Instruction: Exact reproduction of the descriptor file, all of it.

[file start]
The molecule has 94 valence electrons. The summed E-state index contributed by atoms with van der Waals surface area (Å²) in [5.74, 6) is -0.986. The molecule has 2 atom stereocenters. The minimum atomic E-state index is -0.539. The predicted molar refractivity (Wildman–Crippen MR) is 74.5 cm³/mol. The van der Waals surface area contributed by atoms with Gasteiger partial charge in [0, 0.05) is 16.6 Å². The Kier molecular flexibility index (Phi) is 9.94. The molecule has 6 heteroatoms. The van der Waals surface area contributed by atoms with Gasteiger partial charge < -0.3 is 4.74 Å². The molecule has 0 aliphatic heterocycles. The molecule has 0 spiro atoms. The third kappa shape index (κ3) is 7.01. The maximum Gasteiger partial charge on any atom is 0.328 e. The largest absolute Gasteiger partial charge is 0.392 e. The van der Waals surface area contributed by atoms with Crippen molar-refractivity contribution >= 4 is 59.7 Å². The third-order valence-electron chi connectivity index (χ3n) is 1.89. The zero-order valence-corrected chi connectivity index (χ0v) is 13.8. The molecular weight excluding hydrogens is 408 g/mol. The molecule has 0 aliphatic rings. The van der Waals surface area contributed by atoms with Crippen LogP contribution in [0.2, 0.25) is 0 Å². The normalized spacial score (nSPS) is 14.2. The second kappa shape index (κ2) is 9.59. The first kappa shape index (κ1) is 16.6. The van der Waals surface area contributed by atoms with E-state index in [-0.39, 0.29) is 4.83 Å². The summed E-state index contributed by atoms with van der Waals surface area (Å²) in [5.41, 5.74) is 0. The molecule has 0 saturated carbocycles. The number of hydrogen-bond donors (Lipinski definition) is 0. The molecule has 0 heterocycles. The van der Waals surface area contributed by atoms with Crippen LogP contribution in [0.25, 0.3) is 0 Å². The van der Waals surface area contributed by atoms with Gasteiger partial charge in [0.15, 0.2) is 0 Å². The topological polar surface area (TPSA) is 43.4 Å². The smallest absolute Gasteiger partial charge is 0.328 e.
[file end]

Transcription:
The molecule has 94 valence electrons. The summed E-state index contributed by atoms with van der Waals surface area (Å²) in [5.74, 6) is -0.986. The molecule has 2 atom stereocenters. The minimum atomic E-state index is -0.539. The predicted molar refractivity (Wildman–Crippen MR) is 74.5 cm³/mol. The van der Waals surface area contributed by atoms with Gasteiger partial charge in [0, 0.05) is 16.6 Å². The Kier molecular flexibility index (Phi) is 9.94. The molecule has 6 heteroatoms. The van der Waals surface area contributed by atoms with Gasteiger partial charge < -0.3 is 4.74 Å². The molecule has 0 aliphatic heterocycles. The molecule has 0 spiro atoms. The third kappa shape index (κ3) is 7.01. The maximum Gasteiger partial charge on any atom is 0.328 e. The largest absolute Gasteiger partial charge is 0.392 e. The van der Waals surface area contributed by atoms with Crippen molar-refractivity contribution >= 4 is 59.7 Å². The third-order valence-electron chi connectivity index (χ3n) is 1.89. The zero-order valence-corrected chi connectivity index (χ0v) is 13.8. The molecular weight excluding hydrogens is 408 g/mol. The molecule has 0 aliphatic rings. The van der Waals surface area contributed by atoms with Crippen LogP contribution in [0.2, 0.25) is 0 Å². The normalized spacial score (nSPS) is 14.2. The second kappa shape index (κ2) is 9.59. The first kappa shape index (κ1) is 16.6. The van der Waals surface area contributed by atoms with E-state index in [-0.39, 0.29) is 4.83 Å². The summed E-state index contributed by atoms with van der Waals surface area (Å²) in [5.41, 5.74) is 0. The molecule has 0 saturated carbocycles. The number of hydrogen-bond donors (Lipinski definition) is 0. The molecule has 0 heterocycles. The van der Waals surface area contributed by atoms with Crippen LogP contribution in [0.25, 0.3) is 0 Å². The van der Waals surface area contributed by atoms with Gasteiger partial charge in [0.15, 0.2) is 0 Å². The topological polar surface area (TPSA) is 43.4 Å². The smallest absolute Gasteiger partial charge is 0.328 e.